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Two Small Mutations Led To Huge Leap In Hormone Evolution

Sometimes, evolution takes huge leaps instead of tiny steps. An example came to light this week in a paper published online in the Proceedings of the National Academy of Sciences (PNAS) where US researchers describe how they resurrected ancient proteins in the lab, replicated the gene changes that took place in them 500 million years ago, and found two key mutations triggered a leap in protein evolution that set the stage for hormones like estrogen, testosterone and cortisol to take on their vital present-day roles.

Study leader Joe Thornton, professor of human genetics and ecology & evolution at the University of Chicago, and colleagues, resurrected and tweaked ancestral genes of hormones that are important for human reproduction, development, immunity and cancer today.

"Changes in just two letters of the genetic code in our deep evolutionary past caused a massive shift in the function of one protein and set in motion the evolution of our present-day hormonal and reproductive systems," Thornton explains in a statement.

If evolution had taken a different course to that set by these two mutations, then human bodies would be using very different biological mechanisms to deal with stress, inflammation, libido, pregnancy, and the development of male and female differences in puberty, says Thornton.

He and his colleagues believe that by better understanding how proteins and the genes that code for them have evolved, we can design better drugs and anticipate how mutations might cause disease.

For instance, he and his team chose to study a set of proteins called steroid hormone receptors, without which hormones that control reproduction and development can't regulate cell behavior (the receptors are like docking stations for the hormones, without an appropriate docking station, the hormone cannot attach to a cell and affect how it behaves).

Before this study, scientist's didn't know how the different steroid receptors distinguished estrogens from other types of hormone.

Thornton and colleagues worked backwards to a common link connecting all the hormone receptors and found an ancient protein that only recognized estrogen, then traced the steps it underwent to evolve into proteins that recognise testosterone, progesterone and the stress hormone cortisol.

They built a computer model to help them work back up the tree of life that produced the genetic code in today's receptors. From this they inferred the genetic sequences of the ancient receptor proteins. They then made these ancient DNA sequences in the lab, and used molecular assays to find out how sensitive they were to different hormones.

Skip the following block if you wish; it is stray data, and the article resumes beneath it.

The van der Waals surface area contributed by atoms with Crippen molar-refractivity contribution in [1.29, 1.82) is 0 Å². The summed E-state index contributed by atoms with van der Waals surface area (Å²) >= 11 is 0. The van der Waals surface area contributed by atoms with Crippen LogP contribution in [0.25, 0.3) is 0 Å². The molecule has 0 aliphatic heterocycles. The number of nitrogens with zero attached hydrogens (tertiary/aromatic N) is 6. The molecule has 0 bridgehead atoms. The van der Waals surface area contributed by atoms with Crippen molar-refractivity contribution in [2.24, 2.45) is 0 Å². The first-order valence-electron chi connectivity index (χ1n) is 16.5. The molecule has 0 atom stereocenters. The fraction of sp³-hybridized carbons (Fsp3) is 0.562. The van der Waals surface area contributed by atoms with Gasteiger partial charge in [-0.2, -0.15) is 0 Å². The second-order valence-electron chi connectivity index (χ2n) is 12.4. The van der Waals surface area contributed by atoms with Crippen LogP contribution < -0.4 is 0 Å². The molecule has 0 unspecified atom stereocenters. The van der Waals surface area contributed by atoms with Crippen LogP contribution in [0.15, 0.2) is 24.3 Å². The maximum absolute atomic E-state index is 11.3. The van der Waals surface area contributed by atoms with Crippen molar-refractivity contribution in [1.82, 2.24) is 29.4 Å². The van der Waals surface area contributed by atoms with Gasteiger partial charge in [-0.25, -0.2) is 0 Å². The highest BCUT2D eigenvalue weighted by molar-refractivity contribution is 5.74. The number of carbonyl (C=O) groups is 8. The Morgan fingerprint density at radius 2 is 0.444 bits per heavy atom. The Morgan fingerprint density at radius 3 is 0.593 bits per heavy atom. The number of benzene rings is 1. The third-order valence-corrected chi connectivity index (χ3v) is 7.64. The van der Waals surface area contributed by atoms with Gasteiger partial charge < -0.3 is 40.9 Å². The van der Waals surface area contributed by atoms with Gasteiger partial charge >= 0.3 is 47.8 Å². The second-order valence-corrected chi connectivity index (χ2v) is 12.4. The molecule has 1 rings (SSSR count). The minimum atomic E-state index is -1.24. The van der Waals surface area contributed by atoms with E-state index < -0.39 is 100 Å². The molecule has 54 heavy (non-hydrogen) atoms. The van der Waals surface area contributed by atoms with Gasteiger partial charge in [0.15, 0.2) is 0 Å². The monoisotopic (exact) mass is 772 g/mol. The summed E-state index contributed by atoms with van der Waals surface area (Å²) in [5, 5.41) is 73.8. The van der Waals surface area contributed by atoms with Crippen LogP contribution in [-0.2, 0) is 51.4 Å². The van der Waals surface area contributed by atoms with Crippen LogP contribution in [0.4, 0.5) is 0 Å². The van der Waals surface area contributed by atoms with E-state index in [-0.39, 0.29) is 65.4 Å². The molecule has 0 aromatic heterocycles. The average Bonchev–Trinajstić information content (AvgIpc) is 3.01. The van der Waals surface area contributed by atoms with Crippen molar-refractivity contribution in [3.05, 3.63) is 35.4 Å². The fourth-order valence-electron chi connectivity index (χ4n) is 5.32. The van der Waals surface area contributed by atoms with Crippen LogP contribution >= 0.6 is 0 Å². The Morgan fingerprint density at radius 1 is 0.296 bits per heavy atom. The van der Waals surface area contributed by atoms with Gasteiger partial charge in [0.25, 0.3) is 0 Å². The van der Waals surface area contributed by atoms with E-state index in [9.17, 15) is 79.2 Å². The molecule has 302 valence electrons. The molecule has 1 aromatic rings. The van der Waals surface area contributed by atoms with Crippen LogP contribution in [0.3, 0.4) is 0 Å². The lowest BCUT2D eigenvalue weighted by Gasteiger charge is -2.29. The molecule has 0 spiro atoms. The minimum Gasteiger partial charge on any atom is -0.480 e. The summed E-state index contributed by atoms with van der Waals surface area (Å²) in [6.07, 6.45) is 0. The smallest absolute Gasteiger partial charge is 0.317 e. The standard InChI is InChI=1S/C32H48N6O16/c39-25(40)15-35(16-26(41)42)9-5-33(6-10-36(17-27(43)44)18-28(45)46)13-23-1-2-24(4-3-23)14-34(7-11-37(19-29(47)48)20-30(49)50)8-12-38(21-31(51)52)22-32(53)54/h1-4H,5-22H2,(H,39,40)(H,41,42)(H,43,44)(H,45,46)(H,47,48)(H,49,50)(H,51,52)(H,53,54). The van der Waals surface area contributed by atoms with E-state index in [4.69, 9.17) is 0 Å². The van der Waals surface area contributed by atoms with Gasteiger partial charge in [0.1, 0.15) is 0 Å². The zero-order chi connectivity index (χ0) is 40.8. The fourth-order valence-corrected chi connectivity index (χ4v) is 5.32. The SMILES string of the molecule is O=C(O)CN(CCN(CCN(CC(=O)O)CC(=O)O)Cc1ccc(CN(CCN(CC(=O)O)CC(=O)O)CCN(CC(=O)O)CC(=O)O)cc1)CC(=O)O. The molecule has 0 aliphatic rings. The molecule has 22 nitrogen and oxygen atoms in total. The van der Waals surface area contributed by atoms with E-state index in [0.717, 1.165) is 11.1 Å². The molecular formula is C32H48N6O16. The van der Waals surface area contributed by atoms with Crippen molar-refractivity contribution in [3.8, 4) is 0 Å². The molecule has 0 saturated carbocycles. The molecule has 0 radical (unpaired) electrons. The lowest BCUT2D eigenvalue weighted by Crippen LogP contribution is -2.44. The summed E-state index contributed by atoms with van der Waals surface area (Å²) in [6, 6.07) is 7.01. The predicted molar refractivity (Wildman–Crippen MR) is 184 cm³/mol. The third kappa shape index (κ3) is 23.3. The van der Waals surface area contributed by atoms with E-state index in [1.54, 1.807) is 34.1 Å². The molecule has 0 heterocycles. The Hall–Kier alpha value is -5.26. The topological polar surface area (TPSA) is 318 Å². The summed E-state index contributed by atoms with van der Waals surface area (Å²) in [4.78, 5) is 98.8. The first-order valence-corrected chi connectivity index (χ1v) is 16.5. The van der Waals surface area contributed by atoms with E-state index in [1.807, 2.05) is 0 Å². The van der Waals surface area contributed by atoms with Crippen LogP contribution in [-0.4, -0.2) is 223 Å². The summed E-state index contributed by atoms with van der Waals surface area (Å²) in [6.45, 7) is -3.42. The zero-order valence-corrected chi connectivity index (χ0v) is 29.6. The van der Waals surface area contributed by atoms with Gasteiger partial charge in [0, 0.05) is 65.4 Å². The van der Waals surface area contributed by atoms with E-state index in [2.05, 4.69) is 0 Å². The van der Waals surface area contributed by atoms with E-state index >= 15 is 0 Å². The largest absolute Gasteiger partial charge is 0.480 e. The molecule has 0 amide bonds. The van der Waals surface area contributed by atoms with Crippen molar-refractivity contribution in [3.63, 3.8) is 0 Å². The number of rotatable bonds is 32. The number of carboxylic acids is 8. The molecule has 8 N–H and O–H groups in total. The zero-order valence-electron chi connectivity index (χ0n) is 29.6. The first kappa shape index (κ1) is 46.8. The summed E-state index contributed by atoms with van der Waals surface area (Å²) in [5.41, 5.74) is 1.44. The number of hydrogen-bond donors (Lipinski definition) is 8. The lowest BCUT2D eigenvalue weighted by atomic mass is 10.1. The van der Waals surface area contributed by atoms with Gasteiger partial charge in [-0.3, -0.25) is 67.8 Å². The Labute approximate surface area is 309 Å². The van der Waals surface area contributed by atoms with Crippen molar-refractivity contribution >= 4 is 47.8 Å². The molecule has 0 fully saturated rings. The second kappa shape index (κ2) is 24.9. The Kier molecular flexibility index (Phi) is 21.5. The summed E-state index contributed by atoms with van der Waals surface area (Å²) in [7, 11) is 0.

They narrowed the window during which the ability to recognize non-estrogen hormones emerged to a period that occurred about 500 million years ago. This would be before the emergence of vertebrates (species with backbones).

By identifying the window, they could then look at the mutations that had occurred over that time, introduce them one by one into the resurrected proteins, and measure how they affected the structure and function of the receptor.

It was during this search that they found just two changes in the sequence of the receptor gene caused a 70,000-fold shift in preference: away from estrogens to other steroid hormones.

Using other techniques the team found that even though only a few atoms had moved in the protein, the change radically altered the pattern of signaling between receptor and hormone. The change in signaling pattern fundamentally altered the course of human reproduction, development, immunity and even cancer.

Thornton says their findings show that tiny changes in genetic code can trigger huge evolutionary leaps that lead to new molecular functions.

He also notes that a number of other mutations, as well as the two small changes in the receptor genetic code, were necessary to produce the radical shift in the pattern of hormone signaling.

Grants from the National Institutes of Health, National Science Foundation and the Howard Hughes Medical Institute helped finance the study.

These organizations also helped finance another intriguing study published in 2011, where researchers revealed that plant and animal receptor signaling pathways converged during evolution. They discovered that although plants took an evolutionary path different from their animal cousins, they arrived at similar solutions to a common problem: how to reliably receive and process incoming signals.

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